Objectives: To determine what roles patient-provider and patient-staff racial concordance play on patients' perceptions within the health care setting.
Design, setting, participants: Data from the Commonwealth Fund 2001 Quality of Care telephone survey. Analysis focused on the subsample of 6,066 adults who live in the continental United States and who reported having a regular provider or a usual source of care (n = 4,762).
Measurements and results: We analyzed patients' responses about perceptions of disrespect, unfair treatment because of race and language, and the belief that he/she would have received better treatment if he/she belonged to a different race. We compared these perceptions of mistreatment with provider and staff racial concordance, controlling for sociodemographic variables. Contrary to our hypothesis, Hispanics were more likely to report being treated with disrespect if in a concordant relationship with their provider than if in a nonconcordant one (odds ratio [OR] 2.42, P < .01). Asians were less likely to report being treated unfairly because of race if in racially concordant relationships with providers than if in nonconcordant ones (P < .05). Hispanics were also less likely to perceive unfair treatment because of language when in concordant relationships with staff as compared to nonconcordant relationships with staff (P < .05).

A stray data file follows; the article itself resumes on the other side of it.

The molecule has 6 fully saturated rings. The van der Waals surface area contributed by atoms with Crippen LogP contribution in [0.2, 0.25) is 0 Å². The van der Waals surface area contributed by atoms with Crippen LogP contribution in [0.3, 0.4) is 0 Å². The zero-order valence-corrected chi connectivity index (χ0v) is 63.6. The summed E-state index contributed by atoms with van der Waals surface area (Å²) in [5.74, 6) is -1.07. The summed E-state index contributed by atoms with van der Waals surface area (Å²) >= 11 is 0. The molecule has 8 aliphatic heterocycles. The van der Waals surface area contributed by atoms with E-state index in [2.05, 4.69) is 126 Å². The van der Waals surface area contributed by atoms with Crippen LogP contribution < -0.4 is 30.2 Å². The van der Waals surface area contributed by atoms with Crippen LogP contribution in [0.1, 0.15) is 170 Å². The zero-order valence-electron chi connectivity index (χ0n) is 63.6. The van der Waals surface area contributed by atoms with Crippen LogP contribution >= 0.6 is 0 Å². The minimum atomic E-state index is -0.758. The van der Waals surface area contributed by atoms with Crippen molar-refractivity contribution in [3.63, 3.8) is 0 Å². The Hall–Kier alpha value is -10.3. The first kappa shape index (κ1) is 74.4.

Conclusions: Patients' perceptions of health care relationships may partially depend on racial concordance with providers and staff. The nature of the association between racial concordance and perceived disrespect varies by racial group, indicating that other race-specific factors may also need to be examined.